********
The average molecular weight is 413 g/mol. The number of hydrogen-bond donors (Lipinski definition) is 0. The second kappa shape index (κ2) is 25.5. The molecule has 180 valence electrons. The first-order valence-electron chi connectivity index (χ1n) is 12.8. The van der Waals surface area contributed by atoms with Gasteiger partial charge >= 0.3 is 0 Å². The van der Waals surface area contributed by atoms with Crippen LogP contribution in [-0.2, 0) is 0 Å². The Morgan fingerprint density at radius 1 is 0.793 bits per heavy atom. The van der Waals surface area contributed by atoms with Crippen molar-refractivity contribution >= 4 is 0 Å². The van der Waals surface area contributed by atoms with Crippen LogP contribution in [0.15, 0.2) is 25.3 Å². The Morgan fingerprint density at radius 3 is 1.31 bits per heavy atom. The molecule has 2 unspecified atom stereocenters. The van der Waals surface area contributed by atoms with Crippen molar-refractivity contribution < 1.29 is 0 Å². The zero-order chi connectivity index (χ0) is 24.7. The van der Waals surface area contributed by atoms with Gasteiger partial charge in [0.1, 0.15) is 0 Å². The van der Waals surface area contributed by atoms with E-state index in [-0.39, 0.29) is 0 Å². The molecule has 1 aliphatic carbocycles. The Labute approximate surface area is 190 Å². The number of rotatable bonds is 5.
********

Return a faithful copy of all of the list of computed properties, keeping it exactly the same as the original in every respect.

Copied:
The average molecular weight is 413 g/mol. The number of hydrogen-bond donors (Lipinski definition) is 0. The second kappa shape index (κ2) is 25.5. The molecule has 180 valence electrons. The first-order valence-electron chi connectivity index (χ1n) is 12.8. The van der Waals surface area contributed by atoms with Gasteiger partial charge >= 0.3 is 0 Å². The van der Waals surface area contributed by atoms with Crippen LogP contribution in [-0.2, 0) is 0 Å². The Morgan fingerprint density at radius 1 is 0.793 bits per heavy atom. The van der Waals surface area contributed by atoms with Crippen molar-refractivity contribution >= 4 is 0 Å². The van der Waals surface area contributed by atoms with Crippen LogP contribution in [0.15, 0.2) is 25.3 Å². The Morgan fingerprint density at radius 3 is 1.31 bits per heavy atom. The molecule has 2 unspecified atom stereocenters. The van der Waals surface area contributed by atoms with Crippen molar-refractivity contribution < 1.29 is 0 Å². The zero-order chi connectivity index (χ0) is 24.7. The van der Waals surface area contributed by atoms with Gasteiger partial charge in [0.1, 0.15) is 0 Å². The van der Waals surface area contributed by atoms with E-state index in [-0.39, 0.29) is 0 Å². The molecule has 1 aliphatic carbocycles. The Labute approximate surface area is 190 Å². The number of rotatable bonds is 5.